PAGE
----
Aiken Mayor Fred Cavanaugh said he would not argue the points presented in a letter sent by Carroll Law Offices on behalf of a group of residents who are in opposition of the expansion of Hitchcock Parkway.

The letter, sent from attorney Dioné C. Carroll to Aiken County and City of Aiken lawyers, as well as the S.C. Department of Transportation, on behalf of a group of Aiken residents who oppose the current widening proposal, said the true cost of the project could “easily exceed” $50 million.

Cavanaugh responded to the Aiken Standard in an email Monday night.

“Yes, I did see the letter, and I will not argue the points the letter presents, but instead stick to the facts that SCDOT has presented in several meetings and the facts that thousands of our citizens know because they, me included, drive on the parkway many times a week,” Cavanaugh wrote.

The opposition group, known as Concerned Citizens, is using Carroll Law Offices to represent their fight against widening Hitchcock Parkway. Carroll sent the letter dated July 11 to various attorneys on both the state and local level, criticizing the SCDOT’s estimate for the project’s completion and potential environmental violations.

The attorney’s correspondence was prompted by a letter dated June 4, written by Cavanaugh to Aiken County Council Chairman Ronnie Young, that stated if SCDOT’s December estimate of $31.6 million for the project’s completion was accurate, then an additional $5 million would be needed to fully fund it.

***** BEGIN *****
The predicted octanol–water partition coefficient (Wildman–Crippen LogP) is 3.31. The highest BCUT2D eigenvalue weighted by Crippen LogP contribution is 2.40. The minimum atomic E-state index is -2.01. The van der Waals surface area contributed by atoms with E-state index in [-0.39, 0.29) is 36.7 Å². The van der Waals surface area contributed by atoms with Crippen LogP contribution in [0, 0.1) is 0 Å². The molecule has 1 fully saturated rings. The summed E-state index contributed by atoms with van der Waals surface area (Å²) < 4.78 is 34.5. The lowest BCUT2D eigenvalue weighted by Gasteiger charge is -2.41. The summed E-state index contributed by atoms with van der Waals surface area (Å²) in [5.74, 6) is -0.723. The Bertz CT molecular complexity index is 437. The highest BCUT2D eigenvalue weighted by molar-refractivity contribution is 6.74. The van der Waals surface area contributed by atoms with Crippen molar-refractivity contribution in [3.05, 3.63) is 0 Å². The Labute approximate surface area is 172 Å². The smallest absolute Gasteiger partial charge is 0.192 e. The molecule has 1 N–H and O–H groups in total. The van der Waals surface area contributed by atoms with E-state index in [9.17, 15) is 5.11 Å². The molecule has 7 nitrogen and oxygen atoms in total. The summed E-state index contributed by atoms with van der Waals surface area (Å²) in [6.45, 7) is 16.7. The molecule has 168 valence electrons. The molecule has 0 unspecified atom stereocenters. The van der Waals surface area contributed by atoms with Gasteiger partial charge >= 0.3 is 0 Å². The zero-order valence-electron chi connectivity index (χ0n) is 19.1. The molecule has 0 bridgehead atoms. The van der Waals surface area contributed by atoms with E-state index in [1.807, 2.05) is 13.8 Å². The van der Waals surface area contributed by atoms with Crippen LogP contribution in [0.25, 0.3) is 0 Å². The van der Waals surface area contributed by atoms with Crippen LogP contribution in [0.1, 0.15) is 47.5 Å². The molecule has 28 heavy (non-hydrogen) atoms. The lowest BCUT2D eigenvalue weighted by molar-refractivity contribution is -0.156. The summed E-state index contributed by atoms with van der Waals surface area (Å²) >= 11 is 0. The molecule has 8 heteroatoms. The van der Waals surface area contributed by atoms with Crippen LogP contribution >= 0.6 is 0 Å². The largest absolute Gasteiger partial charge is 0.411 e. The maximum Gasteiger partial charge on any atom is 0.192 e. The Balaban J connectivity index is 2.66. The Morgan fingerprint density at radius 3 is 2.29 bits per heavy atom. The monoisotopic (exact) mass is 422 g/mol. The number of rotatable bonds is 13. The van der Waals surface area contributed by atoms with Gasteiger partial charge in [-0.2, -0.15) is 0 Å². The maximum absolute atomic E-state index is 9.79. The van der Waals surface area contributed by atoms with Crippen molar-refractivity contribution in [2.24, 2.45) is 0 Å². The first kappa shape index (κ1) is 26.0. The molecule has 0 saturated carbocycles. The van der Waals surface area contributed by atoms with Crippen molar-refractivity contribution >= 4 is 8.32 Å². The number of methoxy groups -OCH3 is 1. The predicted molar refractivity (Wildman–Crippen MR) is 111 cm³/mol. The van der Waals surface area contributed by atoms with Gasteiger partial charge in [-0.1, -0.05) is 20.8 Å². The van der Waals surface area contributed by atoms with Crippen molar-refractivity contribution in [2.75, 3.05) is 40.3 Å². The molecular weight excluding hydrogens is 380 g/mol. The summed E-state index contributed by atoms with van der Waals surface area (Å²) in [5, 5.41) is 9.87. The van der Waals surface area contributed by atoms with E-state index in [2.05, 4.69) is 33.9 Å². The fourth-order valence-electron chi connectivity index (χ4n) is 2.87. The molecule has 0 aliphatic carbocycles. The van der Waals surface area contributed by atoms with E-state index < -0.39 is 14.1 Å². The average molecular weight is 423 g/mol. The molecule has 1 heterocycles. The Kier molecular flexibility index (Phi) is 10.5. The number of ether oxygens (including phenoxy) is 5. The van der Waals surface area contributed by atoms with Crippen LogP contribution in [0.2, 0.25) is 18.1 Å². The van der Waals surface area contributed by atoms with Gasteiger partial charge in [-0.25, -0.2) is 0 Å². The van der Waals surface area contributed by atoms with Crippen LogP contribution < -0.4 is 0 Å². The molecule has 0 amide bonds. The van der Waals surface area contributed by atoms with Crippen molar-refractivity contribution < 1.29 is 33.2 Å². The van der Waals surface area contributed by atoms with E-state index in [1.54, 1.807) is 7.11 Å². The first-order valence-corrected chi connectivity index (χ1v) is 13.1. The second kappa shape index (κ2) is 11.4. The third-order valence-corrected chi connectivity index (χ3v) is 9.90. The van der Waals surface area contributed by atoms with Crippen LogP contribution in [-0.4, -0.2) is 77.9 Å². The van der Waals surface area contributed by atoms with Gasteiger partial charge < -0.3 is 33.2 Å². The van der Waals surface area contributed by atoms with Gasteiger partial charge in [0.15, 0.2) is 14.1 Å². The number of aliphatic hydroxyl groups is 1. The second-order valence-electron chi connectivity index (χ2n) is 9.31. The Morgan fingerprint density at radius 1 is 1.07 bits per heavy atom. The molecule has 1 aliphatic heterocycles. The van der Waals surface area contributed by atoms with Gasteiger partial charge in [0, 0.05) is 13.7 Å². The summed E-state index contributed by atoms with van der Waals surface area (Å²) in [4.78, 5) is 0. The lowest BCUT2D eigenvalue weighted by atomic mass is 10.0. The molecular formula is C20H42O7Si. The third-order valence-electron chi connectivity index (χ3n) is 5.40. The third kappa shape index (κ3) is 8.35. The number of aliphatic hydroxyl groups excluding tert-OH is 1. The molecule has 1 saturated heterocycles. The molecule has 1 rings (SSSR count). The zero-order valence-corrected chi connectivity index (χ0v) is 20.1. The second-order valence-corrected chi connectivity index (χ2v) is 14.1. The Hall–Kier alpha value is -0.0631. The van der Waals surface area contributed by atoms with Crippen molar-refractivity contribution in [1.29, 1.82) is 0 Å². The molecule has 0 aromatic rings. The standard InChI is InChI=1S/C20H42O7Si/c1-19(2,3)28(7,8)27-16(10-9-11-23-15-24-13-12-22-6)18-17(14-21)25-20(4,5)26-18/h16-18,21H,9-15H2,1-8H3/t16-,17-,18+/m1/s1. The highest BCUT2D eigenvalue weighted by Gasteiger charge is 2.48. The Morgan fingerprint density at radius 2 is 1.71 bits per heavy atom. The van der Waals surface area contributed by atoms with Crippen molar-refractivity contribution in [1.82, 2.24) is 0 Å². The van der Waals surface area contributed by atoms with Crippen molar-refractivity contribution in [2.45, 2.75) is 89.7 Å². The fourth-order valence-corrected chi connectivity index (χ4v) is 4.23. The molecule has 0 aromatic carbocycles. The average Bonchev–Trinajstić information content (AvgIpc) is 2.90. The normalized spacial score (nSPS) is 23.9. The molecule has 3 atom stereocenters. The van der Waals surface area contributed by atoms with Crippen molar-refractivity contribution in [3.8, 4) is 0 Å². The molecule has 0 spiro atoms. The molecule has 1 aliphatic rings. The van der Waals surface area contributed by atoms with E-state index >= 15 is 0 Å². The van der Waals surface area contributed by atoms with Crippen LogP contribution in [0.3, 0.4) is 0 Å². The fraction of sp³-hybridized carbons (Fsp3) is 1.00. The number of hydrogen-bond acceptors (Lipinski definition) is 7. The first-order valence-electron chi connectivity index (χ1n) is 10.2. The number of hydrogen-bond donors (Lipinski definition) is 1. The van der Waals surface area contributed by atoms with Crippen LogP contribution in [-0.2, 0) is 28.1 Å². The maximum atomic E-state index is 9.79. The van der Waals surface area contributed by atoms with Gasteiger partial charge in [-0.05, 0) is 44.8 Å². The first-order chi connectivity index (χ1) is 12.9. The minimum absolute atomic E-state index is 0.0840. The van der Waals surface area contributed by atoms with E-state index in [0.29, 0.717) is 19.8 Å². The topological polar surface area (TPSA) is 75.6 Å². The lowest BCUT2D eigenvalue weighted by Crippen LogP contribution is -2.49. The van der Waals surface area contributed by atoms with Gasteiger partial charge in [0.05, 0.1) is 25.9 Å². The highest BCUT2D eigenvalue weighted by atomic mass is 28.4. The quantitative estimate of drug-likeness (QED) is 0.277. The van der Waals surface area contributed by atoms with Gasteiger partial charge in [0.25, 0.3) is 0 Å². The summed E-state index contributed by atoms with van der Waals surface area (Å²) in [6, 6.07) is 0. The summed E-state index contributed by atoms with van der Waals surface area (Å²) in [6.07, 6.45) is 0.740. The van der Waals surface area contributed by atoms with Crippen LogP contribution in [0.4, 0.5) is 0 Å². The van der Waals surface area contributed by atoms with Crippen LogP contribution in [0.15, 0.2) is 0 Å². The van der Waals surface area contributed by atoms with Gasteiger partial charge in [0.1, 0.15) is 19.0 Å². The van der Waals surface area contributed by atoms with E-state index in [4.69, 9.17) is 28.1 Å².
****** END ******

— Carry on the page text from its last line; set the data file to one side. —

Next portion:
Cavanaugh further asked that $5 million be provided by the County through a 2010 Capital Project Sales Tax project.

There already is $26.6 million committed to the project, made up of both local and state funds.

That total is split three ways – $4 million from the City of Aiken, $9.6 million from the S.C. Transportation Improvement Bank and $13 million from the State Transportation Improvement Program. SCDOT previously gave the project an estimate of $31.6 million, but the estimate rose to $34.6 million in May.

Carroll wrote in the letter that the $5 million request isn’t enough to fully fund the project.

“The $31.5 million prediction in the June 4th letter is unreasonable and not based on current reality,” Carroll wrote. “It would be irresponsible to believe that there will not be more money needed or that the project sponsor will not come to public sources, with hand outstretched, looking for millions more dollars ...”

In Cavanaugh’s email, he also referenced a letter he sent to residents some time ago outlining the need for the parkway’s expansion – growth, traffic volume, uptick in residential neighborhoods, congestion and safety.

“I moved to Aiken 61 years ago, and I care about the Parkway and our community as much as anyone, and like others, I don’t look forward to the inconvenience that will come with the changes,” Cavanaugh stated in that letter. “However, based on the information we have, I think the facts clearly show that the Parkway needs to be widened to 4 lanes. I strongly feel we must plan for the future of our great Aiken community, and would appreciate your support for this four lane project.”

Calls to the Concerned Citizens group and Carroll Law Offices were not returned by press deadline.

The S.C. Subcommittee of the Augusta Regional Transportation Study will revisit Hitchcock Parkway’s possible expansion at a public meeting this week.

The meeting will be held Thursday at 4 p.m. in the Sandlapper Room on the first floor of the new Aiken County Government Center.

Maayan Schechter is the local government reporter with Aiken Standard.